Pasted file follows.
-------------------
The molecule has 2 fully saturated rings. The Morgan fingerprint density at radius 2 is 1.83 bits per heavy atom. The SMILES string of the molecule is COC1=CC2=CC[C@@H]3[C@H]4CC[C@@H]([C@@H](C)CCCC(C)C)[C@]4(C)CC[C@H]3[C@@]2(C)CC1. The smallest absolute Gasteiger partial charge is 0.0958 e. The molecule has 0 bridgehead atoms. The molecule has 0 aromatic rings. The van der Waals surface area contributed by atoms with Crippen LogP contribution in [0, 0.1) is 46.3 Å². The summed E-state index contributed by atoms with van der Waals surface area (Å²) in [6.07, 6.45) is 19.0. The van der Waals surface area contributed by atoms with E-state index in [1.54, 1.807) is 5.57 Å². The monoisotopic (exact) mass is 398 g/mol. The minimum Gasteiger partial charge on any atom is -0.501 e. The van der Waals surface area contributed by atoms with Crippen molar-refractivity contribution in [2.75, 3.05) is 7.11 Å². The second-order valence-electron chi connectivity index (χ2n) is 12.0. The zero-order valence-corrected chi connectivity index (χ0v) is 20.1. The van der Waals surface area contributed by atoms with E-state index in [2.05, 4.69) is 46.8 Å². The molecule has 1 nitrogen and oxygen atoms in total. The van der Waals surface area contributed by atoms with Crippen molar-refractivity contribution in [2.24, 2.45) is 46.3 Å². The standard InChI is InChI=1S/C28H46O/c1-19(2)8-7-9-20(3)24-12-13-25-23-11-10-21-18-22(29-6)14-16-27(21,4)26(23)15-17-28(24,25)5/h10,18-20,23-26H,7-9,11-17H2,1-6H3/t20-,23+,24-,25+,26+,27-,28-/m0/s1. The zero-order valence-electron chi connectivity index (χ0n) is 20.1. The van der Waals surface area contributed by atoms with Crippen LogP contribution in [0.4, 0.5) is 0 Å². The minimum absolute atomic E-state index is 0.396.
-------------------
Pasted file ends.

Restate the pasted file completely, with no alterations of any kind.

The molecule has 2 fully saturated rings. The Morgan fingerprint density at radius 2 is 1.83 bits per heavy atom. The SMILES string of the molecule is COC1=CC2=CC[C@@H]3[C@H]4CC[C@@H]([C@@H](C)CCCC(C)C)[C@]4(C)CC[C@H]3[C@@]2(C)CC1. The smallest absolute Gasteiger partial charge is 0.0958 e. The molecule has 0 bridgehead atoms. The molecule has 0 aromatic rings. The van der Waals surface area contributed by atoms with Crippen LogP contribution in [0, 0.1) is 46.3 Å². The summed E-state index contributed by atoms with van der Waals surface area (Å²) in [6.07, 6.45) is 19.0. The van der Waals surface area contributed by atoms with E-state index in [1.54, 1.807) is 5.57 Å². The monoisotopic (exact) mass is 398 g/mol. The minimum Gasteiger partial charge on any atom is -0.501 e. The van der Waals surface area contributed by atoms with Crippen molar-refractivity contribution in [2.75, 3.05) is 7.11 Å². The second-order valence-electron chi connectivity index (χ2n) is 12.0. The zero-order valence-corrected chi connectivity index (χ0v) is 20.1. The van der Waals surface area contributed by atoms with E-state index in [2.05, 4.69) is 46.8 Å². The molecule has 1 nitrogen and oxygen atoms in total. The van der Waals surface area contributed by atoms with Crippen molar-refractivity contribution in [2.24, 2.45) is 46.3 Å². The standard InChI is InChI=1S/C28H46O/c1-19(2)8-7-9-20(3)24-12-13-25-23-11-10-21-18-22(29-6)14-16-27(21,4)26(23)15-17-28(24,25)5/h10,18-20,23-26H,7-9,11-17H2,1-6H3/t20-,23+,24-,25+,26+,27-,28-/m0/s1. The zero-order valence-electron chi connectivity index (χ0n) is 20.1. The van der Waals surface area contributed by atoms with Crippen LogP contribution in [0.4, 0.5) is 0 Å². The minimum absolute atomic E-state index is 0.396.